Find out about the history of your australian relatives in ww1

Great stories / Preserve you history
This site is dedicated to my Grandfather, who disappeared after returning from WWI. He fought for my freedom which I know does not come without cost. I am eternally grateful for his efforts and what he stood for. I love you Grandad, good on ya mate. FOR KING & COUNTRY. R.I.P. Albert Alfred Curry.

Share your History

After many years of researching WW1 digger history I have found these Associations and Government departments to be the best to record your heritage. Yearly membership in these associations is generally quite cheap and pays for itself in the long run. The added resources of information and research material you can obtain are defiantly worth the effort to investigate further.

A.I.F. Photographic Archives

One of my new projects is a new website called Don’t Forget the Diggers which started in May 2010. It’s a photographic archive of Australian ww1 soldiers and personal from the Great War. These are photos from your collections that need to be recorded.

The National Archives of Australia (NAA) hold the original WW1 Service Records. A new project on their website called Mapping our Anzacs has a scrapbook section that helps put a photo with a WW1 Service Record. This topic has been mentioned before in compose a war diary.

Australian WW1 Associations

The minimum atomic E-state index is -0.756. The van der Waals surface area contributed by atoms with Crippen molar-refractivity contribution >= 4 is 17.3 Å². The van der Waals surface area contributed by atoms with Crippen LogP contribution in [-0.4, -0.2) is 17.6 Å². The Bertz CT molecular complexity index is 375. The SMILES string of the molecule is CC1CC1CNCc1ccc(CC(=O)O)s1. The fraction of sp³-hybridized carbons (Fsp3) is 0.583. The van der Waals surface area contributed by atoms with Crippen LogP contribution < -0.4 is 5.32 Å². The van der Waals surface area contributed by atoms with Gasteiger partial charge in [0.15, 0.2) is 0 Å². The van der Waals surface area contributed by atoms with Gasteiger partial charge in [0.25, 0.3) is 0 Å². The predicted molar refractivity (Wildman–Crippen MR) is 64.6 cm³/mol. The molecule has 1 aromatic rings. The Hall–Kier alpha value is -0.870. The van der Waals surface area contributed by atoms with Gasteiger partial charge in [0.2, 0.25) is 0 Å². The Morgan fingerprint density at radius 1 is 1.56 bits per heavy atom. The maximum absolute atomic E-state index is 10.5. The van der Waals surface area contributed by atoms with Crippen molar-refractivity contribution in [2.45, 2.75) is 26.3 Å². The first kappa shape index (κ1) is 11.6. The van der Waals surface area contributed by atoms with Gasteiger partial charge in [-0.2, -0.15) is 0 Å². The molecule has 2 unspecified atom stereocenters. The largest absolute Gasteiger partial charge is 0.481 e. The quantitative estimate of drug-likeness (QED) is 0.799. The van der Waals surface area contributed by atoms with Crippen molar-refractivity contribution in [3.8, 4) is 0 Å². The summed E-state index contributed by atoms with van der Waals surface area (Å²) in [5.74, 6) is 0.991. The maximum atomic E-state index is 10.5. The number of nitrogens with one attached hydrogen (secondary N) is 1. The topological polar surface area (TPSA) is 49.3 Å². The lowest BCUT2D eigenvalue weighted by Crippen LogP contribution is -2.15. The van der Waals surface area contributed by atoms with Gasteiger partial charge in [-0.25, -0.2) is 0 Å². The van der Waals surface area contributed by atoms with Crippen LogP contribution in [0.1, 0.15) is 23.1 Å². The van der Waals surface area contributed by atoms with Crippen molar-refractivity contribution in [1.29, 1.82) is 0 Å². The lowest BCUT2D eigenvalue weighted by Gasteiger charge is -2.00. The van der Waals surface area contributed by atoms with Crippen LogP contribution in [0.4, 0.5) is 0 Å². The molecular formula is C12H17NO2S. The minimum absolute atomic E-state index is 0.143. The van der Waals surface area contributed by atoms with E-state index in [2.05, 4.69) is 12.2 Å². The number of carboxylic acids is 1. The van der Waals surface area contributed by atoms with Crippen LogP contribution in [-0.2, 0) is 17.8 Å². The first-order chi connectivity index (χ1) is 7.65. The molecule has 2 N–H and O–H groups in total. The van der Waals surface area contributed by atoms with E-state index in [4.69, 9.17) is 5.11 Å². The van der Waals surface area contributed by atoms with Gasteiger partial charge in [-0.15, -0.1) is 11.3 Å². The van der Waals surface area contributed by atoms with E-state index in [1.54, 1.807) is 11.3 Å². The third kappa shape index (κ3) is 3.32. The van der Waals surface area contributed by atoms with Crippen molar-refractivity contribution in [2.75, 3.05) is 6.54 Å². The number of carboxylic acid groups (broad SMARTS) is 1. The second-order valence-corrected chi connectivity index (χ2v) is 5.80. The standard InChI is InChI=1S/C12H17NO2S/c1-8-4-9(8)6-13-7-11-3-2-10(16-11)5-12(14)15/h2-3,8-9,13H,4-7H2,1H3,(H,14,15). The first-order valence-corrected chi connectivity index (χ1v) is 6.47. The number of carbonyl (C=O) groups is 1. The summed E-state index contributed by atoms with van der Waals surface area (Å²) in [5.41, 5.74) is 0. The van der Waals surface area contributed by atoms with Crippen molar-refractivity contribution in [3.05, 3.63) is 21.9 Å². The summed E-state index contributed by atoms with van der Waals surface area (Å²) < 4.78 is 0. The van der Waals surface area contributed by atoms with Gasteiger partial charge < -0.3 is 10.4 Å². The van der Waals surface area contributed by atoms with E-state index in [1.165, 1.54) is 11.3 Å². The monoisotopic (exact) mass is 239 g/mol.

(ALHA) Australian Light Horse Association has a great forum section for questions and answers on any related topics about the ALH. It contains historical and current information on famous regiments and battles, current Re-enactment Troops and Light Horse Museums

The (FFFAIF) Friend and Families of the First A.I.F. website is dedicated to digger history. The association was founded by the late war historian John Laffin. You can also contribute you’re A.I.F. photos and stories to the Digger magazine once you become a member Every three months a sixty-page issue is presented with a good mix of Photos, Stories and WW1 Articles. They take part in some general meetings and official ceremonies.

The Australian Society of World War One Aero Historians holds general meetings at Victoria Barracks, Sydney four times a year. They put out a yearly journal full of WW1 stories and articles including aeroplane model making. They have their own library and a new database created by Wing Commander Barry John Videon is being placed on the website. These are compiled files of 5600 Australians that served with the air forces of WW1.

(AWWOD) Australian World War One Descendants - If you had a relative who served in the A.I.F during WW1 and you have access to their war medals (or reproductions of them) then you could be marching in Sydney with the association honouring your family member on Anzac Day.

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